By Michael Goldstein
By Dennis Romero
By Sarah Fenske
By Matthew Mullins
By Patrick Range McDonald
By LA Weekly
By Dennis Romero
By Simone Wilson
I did what I went to San Diego to do, interview the astronaut Sally Ride. We stood in the Aerospace Museum before a replica of the Apollo spacecraft and talked about the Challengerexplosion and how Ride is a hero to young girls. I was so disconnected, she might as well have talked to a leg of lamb. When I got home, my boyfriend had laid the table with wine, bread and cheese, and told me not to check the Web for Jesica, but I had to. I read she’d been taken off life support, and died. I sat at the table, drank the wine, ate the cheese, and after my boyfriend went to sleep, locked myself in the bathroom and knelt on the bathmat and shrieked through my teeth.
I kept a vigil at the Internet. I sent homemade cookies to Jesica’s Hope Chest. I sent a check. Four days after Jesica died, I phoned JHC. Mack Mahoney answered, which I considered an incredible stroke of good fortune. I asked if there was anything I could do besides send money and pray; he said, just keep that up, and hung up. I sat at my desk and stared at my hands. I knew I had to call back.
“Mr. Mahoney, my name is Nancy Rommelmann, and I want to know if you need a writer.” I had no idea what I could do for him, but would have folded laundry if it would have helped. “Ma’am,” he said, “I got 400 writers here and I want to put them all in a hole.”
I told him I might be able to write press releases, anything; he told me to send something to the Hope Chest and he’d get it. I immediately composed a letter, saying, have pen, will travel, and that my father had a home nearby where I could stay. That night, my daughter showed me a poem she’d written for Jesica. I sent it with my letter.
The next day I was at the Los Angeles Zoo, where I worked at the time one day a week writing grant proposals. During my lunch break, I asked Jesica what animals she’d like to see. She said, “Monkeys!” I wondered if this were true, if she did like monkeys. I climbed to the top of the zoo to see the baby chimpanzees. Then I told her I would take her to see my favorite animals. I got lost trying to find the lemur enclosure, walking in the rain, eating an egg salad sandwich, and crying.
I was shelling peas a few nights later when the phone rang. “Nancy, this is Nita Mahoney [Mack’s wife], and I want to let you know your daughter’s poem was read at Jessie’s interment.”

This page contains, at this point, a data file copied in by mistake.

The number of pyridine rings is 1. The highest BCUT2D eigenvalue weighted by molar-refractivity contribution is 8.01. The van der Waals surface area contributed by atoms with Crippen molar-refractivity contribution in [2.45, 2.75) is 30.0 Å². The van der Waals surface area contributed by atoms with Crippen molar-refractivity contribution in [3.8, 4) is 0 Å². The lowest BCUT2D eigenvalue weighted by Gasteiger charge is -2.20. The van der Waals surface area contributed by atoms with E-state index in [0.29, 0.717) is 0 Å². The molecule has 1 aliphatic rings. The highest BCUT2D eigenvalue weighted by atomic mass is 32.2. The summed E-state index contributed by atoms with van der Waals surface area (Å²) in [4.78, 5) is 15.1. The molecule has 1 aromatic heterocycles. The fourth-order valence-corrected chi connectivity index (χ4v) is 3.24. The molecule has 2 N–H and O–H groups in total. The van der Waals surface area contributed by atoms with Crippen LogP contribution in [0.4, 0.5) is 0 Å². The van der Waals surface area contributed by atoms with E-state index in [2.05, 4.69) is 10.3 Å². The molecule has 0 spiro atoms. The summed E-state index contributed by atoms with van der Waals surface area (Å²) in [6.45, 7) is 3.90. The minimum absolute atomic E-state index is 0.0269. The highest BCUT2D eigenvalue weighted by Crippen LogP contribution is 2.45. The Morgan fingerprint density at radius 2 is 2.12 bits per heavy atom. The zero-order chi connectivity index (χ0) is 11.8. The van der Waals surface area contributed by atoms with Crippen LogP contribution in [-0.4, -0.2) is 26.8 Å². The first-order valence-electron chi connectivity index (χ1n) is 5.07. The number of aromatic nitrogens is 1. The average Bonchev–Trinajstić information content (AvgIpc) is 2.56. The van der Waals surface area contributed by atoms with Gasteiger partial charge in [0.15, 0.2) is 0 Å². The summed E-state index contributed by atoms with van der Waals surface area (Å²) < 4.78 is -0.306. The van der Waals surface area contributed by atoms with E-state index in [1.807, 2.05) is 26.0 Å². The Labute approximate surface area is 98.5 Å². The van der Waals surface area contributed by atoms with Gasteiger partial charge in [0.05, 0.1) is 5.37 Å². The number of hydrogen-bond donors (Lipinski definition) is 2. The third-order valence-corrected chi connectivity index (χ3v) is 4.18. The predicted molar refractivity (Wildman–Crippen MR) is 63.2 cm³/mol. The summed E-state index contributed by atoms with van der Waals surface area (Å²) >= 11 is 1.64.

Hearing her voice felt entirely normal, as though I were expecting her call. I mentioned I’d sent Mack some writing.
“We have had so many writers here, and publishers calling, but your name keeps floating to the top,” she said, and asked me to come to Louisburg, “to write about Jessie, while it’s all still fresh in our minds.”
I said I would. Then I went back to making dinner with a sense that I’d been all-consumed by Jesica’s story because I was meant to write about her, and here was the proof.
Bind the wound and grease the weapon. I began to download everything I could on Jesica: how she’d been born with restrictive cardiomyopathy, a condition that meant her heart was enlarged and inefficiently oxygenating her body; how she was originally from Arroyo Hondo, Mexico, a tiny town 100 miles from Guadalajara; how the family, while being smuggled by a coyote over the Texas-Mexico border, had been robbed at gunpoint of everything they had, including the earrings in Jesica’s ears. How Magdalena wanted to bury Jesica in her hometown — a trip the Mexican government offered to pay for — but could not for fear of not being allowed back in the U.S.
I read Duke’s early opaque press postings regarding Jesica, and two days after her death, a message from Ralph Snyderman, M.D., president and CEO of Duke University Health Systems, which began, “I have never been more proud to be a part of the Duke University Medical Center family,” and concluded “. . . the institution has been open, honest and forthright [and has] risen higher than ever before.” I read about a man in Florida who claimed Jesica’s angelic aura had cured his cancer, and was now petitioning the Pope to make her a saint, and this from syndicated columnist Michelle Malkin, author of Invasion: How America Still Welcomes Terrorists, Criminals and Other Foreign Menaces to Our Shores, posted the day before Jesica died: “We cannot ignore the tough public-policy questions in Jesica’s case that the sob-story writers at The New York Times prefer to paper over: When resources are as scarce as the supply of voluntarily donated organs notoriously are, why shouldn’t U.S. citizens get top priority? If Jesica recovers from the second heart-lung transplant, will any federal immigration authority have the guts to enforce the law and send her and her family home?”
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